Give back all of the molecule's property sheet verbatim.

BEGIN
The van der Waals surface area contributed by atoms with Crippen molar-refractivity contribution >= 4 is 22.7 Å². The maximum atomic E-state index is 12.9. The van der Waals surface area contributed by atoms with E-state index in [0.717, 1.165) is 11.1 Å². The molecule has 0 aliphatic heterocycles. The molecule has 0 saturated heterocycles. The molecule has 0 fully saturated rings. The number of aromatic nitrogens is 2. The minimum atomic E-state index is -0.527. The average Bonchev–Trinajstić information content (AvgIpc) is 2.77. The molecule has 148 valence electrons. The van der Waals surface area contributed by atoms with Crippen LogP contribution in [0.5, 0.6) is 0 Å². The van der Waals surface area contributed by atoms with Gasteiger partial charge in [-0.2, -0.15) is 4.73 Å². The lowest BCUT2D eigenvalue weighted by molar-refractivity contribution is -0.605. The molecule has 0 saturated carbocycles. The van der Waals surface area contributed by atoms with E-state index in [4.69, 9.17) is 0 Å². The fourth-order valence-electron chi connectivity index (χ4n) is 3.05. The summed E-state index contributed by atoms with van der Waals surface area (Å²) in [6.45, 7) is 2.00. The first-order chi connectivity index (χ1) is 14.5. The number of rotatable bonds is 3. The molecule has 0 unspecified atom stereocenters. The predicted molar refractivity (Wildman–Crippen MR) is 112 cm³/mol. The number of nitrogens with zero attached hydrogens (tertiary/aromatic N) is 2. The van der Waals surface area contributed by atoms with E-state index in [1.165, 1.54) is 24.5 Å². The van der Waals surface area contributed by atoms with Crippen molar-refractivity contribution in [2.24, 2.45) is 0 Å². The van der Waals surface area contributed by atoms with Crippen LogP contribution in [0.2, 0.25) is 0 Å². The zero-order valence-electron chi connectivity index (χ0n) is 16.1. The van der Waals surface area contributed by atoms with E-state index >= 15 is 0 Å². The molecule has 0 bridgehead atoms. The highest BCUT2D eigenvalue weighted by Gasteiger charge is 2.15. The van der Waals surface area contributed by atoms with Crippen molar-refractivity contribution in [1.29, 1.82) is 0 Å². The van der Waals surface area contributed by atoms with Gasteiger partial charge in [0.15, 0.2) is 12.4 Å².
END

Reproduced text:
The van der Waals surface area contributed by atoms with Crippen molar-refractivity contribution >= 4 is 22.7 Å². The maximum atomic E-state index is 12.9. The van der Waals surface area contributed by atoms with E-state index in [0.717, 1.165) is 11.1 Å². The molecule has 0 aliphatic heterocycles. The molecule has 0 saturated heterocycles. The molecule has 0 fully saturated rings. The number of aromatic nitrogens is 2. The minimum atomic E-state index is -0.527. The average Bonchev–Trinajstić information content (AvgIpc) is 2.77. The molecule has 148 valence electrons. The van der Waals surface area contributed by atoms with Crippen LogP contribution in [0.5, 0.6) is 0 Å². The van der Waals surface area contributed by atoms with Gasteiger partial charge in [-0.2, -0.15) is 4.73 Å². The lowest BCUT2D eigenvalue weighted by molar-refractivity contribution is -0.605. The molecule has 0 saturated carbocycles. The van der Waals surface area contributed by atoms with E-state index in [4.69, 9.17) is 0 Å². The fourth-order valence-electron chi connectivity index (χ4n) is 3.05. The summed E-state index contributed by atoms with van der Waals surface area (Å²) in [6.45, 7) is 2.00. The first-order chi connectivity index (χ1) is 14.5. The number of rotatable bonds is 3. The molecule has 0 unspecified atom stereocenters. The predicted molar refractivity (Wildman–Crippen MR) is 112 cm³/mol. The number of nitrogens with zero attached hydrogens (tertiary/aromatic N) is 2. The van der Waals surface area contributed by atoms with E-state index in [1.165, 1.54) is 24.5 Å². The van der Waals surface area contributed by atoms with Crippen molar-refractivity contribution in [2.24, 2.45) is 0 Å². The van der Waals surface area contributed by atoms with Crippen LogP contribution in [0.2, 0.25) is 0 Å². The zero-order valence-electron chi connectivity index (χ0n) is 16.1. The van der Waals surface area contributed by atoms with E-state index >= 15 is 0 Å². The molecule has 0 bridgehead atoms. The highest BCUT2D eigenvalue weighted by Gasteiger charge is 2.15. The van der Waals surface area contributed by atoms with Crippen molar-refractivity contribution in [1.29, 1.82) is 0 Å². The van der Waals surface area contributed by atoms with Gasteiger partial charge in [0.15, 0.2) is 12.4 Å².